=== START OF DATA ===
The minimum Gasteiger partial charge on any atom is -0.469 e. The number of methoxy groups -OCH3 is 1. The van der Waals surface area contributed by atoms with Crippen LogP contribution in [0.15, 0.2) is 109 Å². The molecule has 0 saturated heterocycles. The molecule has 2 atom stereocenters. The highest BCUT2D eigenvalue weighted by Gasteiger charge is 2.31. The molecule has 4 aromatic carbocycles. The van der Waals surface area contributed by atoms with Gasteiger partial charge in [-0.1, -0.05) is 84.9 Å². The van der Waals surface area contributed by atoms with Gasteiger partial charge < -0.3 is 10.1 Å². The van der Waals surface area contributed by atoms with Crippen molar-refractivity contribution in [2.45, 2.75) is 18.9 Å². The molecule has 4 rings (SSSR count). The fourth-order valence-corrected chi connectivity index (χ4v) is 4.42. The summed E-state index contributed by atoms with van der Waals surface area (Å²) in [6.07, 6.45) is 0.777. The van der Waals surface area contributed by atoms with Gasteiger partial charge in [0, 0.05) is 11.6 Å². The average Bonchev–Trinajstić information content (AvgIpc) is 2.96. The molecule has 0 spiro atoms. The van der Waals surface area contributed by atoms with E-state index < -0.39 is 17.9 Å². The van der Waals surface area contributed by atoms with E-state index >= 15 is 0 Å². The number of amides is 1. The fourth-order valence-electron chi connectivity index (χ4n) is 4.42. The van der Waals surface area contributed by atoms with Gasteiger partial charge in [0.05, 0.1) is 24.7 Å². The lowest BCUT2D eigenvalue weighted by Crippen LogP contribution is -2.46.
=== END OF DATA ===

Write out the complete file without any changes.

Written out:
The minimum Gasteiger partial charge on any atom is -0.469 e. The number of methoxy groups -OCH3 is 1. The van der Waals surface area contributed by atoms with Crippen LogP contribution in [0.15, 0.2) is 109 Å². The molecule has 0 saturated heterocycles. The molecule has 2 atom stereocenters. The highest BCUT2D eigenvalue weighted by Gasteiger charge is 2.31. The molecule has 4 aromatic carbocycles. The van der Waals surface area contributed by atoms with Gasteiger partial charge in [-0.1, -0.05) is 84.9 Å². The van der Waals surface area contributed by atoms with Gasteiger partial charge < -0.3 is 10.1 Å². The van der Waals surface area contributed by atoms with Crippen molar-refractivity contribution in [2.45, 2.75) is 18.9 Å². The molecule has 4 rings (SSSR count). The fourth-order valence-corrected chi connectivity index (χ4v) is 4.42. The summed E-state index contributed by atoms with van der Waals surface area (Å²) in [6.07, 6.45) is 0.777. The van der Waals surface area contributed by atoms with Gasteiger partial charge in [0, 0.05) is 11.6 Å². The average Bonchev–Trinajstić information content (AvgIpc) is 2.96. The molecule has 0 spiro atoms. The van der Waals surface area contributed by atoms with E-state index < -0.39 is 17.9 Å². The van der Waals surface area contributed by atoms with E-state index >= 15 is 0 Å². The number of amides is 1. The fourth-order valence-electron chi connectivity index (χ4n) is 4.42. The van der Waals surface area contributed by atoms with Gasteiger partial charge in [0.05, 0.1) is 24.7 Å². The lowest BCUT2D eigenvalue weighted by Crippen LogP contribution is -2.46.